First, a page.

Most citizens seem underinformed about politics. Many experts claim that only well-informed citizens can make good political decisions. Is this claim correct? The Democratic Dilemma combines insights from political science, economics, and the cognitive sciences to explain how citizens gather and use information. They show when citizens who lack information can (and cannot) make the same decisions they would have made if better informed. As a result, they clarify the debate about citizen competence.
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Many social scientists want to explain why people do what they do. A barrier to constructing such explanations used to be a lack of information on the relationship between cognition and choice. Now, recent advances in cognitive science, economics, political science, and psychology have clarified this relationship. In Elements of Reason, scholars from across the social sciences use these advances to uncover the cognitive foundations of social decision making. They answer tough questions about how people see and process information and provide new explanations of how basic human needs, the environment, and past experiences combine to affect human choices.
This book uses eleven recent California initiatives and referendums to provide readers with a set of analytical tools and examples that will help them better understand real politics. It clarifies the public consequences, and studies the great variations of what happens to initiatives that win on Election Day and withstand judicial review. Research is presented in an effective and efficient manner, along with key factors that lead policy actors to implement and enforce initiatives and referendums fully, partially, and not at all-a social phenomenon that affects our lives in fundamental ways. A wide range of policy areas cover tobacco tax, transportation, legislative spending provision, term limits provision, open primaries, and bilingual education. This book also includes varied conclusions about how to reform the initiative process to improve direct democracy. For citizens who want to understand and/or increase their role in government.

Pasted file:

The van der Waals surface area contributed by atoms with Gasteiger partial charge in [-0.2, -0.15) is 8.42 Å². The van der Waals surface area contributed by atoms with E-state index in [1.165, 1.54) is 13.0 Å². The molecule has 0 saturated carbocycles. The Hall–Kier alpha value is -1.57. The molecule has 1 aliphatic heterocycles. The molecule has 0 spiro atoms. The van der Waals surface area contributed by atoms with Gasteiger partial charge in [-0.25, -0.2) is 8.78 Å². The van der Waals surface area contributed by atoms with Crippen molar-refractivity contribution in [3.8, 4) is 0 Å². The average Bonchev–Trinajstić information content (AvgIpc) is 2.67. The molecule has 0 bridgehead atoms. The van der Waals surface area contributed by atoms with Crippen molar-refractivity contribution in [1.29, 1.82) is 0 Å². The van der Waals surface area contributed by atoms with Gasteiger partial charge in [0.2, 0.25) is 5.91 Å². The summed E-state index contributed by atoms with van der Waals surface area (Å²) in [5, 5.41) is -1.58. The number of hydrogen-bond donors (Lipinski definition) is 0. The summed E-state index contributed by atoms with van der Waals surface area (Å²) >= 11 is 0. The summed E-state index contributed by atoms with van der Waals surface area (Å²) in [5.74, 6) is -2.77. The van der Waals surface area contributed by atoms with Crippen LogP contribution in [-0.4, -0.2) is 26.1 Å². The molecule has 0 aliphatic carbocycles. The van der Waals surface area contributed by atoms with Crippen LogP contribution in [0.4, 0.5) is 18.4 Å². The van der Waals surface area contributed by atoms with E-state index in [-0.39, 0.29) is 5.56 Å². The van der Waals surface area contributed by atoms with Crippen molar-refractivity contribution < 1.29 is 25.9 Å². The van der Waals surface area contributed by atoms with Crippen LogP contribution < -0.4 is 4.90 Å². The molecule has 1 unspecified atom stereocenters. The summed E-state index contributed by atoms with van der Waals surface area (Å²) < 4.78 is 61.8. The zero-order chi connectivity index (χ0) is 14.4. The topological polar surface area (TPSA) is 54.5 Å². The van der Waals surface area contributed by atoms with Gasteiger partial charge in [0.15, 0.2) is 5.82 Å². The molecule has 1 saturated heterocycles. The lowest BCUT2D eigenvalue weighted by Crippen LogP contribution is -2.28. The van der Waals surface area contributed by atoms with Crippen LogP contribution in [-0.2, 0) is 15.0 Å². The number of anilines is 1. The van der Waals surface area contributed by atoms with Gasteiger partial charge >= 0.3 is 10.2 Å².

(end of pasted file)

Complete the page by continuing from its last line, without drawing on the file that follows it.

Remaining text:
Richard D. McKelvey was a pioneer in the use of mathematical modeling for understanding the nature of political choices. Positive Changes in Political Science brings together his most important articles, accompanied by original essays from contemporary political scientists, some his colleagues or students, who reflect upon his contributions, their continuing relevance today, and their impact on future research.
A Japanese version of "The Democratic Dilemma" was published in 2005 by Bokutakusha Press in Tokyo. Translation by Masahiro Yamada.
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